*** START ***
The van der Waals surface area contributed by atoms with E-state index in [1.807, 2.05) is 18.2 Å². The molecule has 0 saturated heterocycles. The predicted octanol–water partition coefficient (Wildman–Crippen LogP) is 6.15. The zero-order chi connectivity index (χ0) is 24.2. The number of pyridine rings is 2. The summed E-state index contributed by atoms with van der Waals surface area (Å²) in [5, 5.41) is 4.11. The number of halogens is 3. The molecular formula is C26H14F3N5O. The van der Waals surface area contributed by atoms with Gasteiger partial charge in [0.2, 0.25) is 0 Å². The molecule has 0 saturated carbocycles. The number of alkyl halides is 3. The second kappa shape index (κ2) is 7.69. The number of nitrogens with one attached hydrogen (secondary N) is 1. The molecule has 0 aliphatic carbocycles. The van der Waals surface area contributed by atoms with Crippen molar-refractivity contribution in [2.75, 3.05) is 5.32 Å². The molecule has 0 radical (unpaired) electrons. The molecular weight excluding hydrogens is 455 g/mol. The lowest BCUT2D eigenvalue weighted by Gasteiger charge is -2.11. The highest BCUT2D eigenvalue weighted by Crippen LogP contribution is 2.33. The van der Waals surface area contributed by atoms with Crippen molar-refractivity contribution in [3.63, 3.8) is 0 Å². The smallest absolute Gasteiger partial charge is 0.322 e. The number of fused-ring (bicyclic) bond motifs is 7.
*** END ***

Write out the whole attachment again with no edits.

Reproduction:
The van der Waals surface area contributed by atoms with E-state index in [1.807, 2.05) is 18.2 Å². The molecule has 0 saturated heterocycles. The predicted octanol–water partition coefficient (Wildman–Crippen LogP) is 6.15. The zero-order chi connectivity index (χ0) is 24.2. The number of pyridine rings is 2. The summed E-state index contributed by atoms with van der Waals surface area (Å²) in [5, 5.41) is 4.11. The number of halogens is 3. The molecular formula is C26H14F3N5O. The van der Waals surface area contributed by atoms with Gasteiger partial charge in [0.2, 0.25) is 0 Å². The molecule has 0 saturated carbocycles. The number of alkyl halides is 3. The second kappa shape index (κ2) is 7.69. The number of nitrogens with one attached hydrogen (secondary N) is 1. The molecule has 0 aliphatic carbocycles. The van der Waals surface area contributed by atoms with Crippen molar-refractivity contribution in [2.75, 3.05) is 5.32 Å². The molecule has 0 radical (unpaired) electrons. The molecular weight excluding hydrogens is 455 g/mol. The lowest BCUT2D eigenvalue weighted by Gasteiger charge is -2.11. The highest BCUT2D eigenvalue weighted by Crippen LogP contribution is 2.33. The van der Waals surface area contributed by atoms with Crippen molar-refractivity contribution in [3.63, 3.8) is 0 Å². The smallest absolute Gasteiger partial charge is 0.322 e. The number of fused-ring (bicyclic) bond motifs is 7.